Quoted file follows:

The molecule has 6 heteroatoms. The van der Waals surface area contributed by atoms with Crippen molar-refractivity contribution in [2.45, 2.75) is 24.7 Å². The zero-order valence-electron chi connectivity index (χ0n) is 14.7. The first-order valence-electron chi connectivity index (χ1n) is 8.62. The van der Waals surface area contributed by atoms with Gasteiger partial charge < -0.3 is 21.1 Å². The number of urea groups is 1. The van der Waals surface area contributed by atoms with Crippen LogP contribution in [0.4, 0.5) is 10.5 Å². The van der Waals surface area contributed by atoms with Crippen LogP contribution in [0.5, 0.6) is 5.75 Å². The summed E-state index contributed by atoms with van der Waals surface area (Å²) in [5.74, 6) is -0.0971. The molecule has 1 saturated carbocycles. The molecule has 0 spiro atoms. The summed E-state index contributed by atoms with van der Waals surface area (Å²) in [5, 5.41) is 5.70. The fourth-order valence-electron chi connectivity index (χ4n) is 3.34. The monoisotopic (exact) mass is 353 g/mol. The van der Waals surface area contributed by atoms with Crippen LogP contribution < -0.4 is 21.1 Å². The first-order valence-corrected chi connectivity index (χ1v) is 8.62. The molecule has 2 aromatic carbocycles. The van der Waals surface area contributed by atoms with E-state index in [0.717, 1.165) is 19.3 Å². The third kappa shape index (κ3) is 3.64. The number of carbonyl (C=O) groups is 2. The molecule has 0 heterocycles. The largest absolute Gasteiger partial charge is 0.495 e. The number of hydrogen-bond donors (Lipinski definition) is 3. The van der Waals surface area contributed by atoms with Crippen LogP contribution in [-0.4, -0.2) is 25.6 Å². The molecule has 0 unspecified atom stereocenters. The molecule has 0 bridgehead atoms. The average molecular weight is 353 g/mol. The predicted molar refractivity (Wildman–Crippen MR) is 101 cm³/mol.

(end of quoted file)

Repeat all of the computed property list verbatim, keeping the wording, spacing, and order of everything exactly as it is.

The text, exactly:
The molecule has 6 heteroatoms. The van der Waals surface area contributed by atoms with Crippen molar-refractivity contribution in [2.45, 2.75) is 24.7 Å². The zero-order valence-electron chi connectivity index (χ0n) is 14.7. The first-order valence-electron chi connectivity index (χ1n) is 8.62. The van der Waals surface area contributed by atoms with Gasteiger partial charge < -0.3 is 21.1 Å². The number of urea groups is 1. The van der Waals surface area contributed by atoms with Crippen LogP contribution in [0.4, 0.5) is 10.5 Å². The van der Waals surface area contributed by atoms with Crippen LogP contribution in [0.5, 0.6) is 5.75 Å². The summed E-state index contributed by atoms with van der Waals surface area (Å²) in [5.74, 6) is -0.0971. The molecule has 1 saturated carbocycles. The molecule has 0 spiro atoms. The summed E-state index contributed by atoms with van der Waals surface area (Å²) in [5, 5.41) is 5.70. The fourth-order valence-electron chi connectivity index (χ4n) is 3.34. The monoisotopic (exact) mass is 353 g/mol. The van der Waals surface area contributed by atoms with Crippen LogP contribution < -0.4 is 21.1 Å². The first-order valence-corrected chi connectivity index (χ1v) is 8.62. The molecule has 2 aromatic carbocycles. The van der Waals surface area contributed by atoms with E-state index in [0.717, 1.165) is 19.3 Å². The third kappa shape index (κ3) is 3.64. The number of carbonyl (C=O) groups is 2. The molecule has 0 heterocycles. The largest absolute Gasteiger partial charge is 0.495 e. The number of hydrogen-bond donors (Lipinski definition) is 3. The van der Waals surface area contributed by atoms with Crippen LogP contribution in [-0.4, -0.2) is 25.6 Å². The molecule has 0 unspecified atom stereocenters. The molecule has 0 bridgehead atoms. The average molecular weight is 353 g/mol. The predicted molar refractivity (Wildman–Crippen MR) is 101 cm³/mol.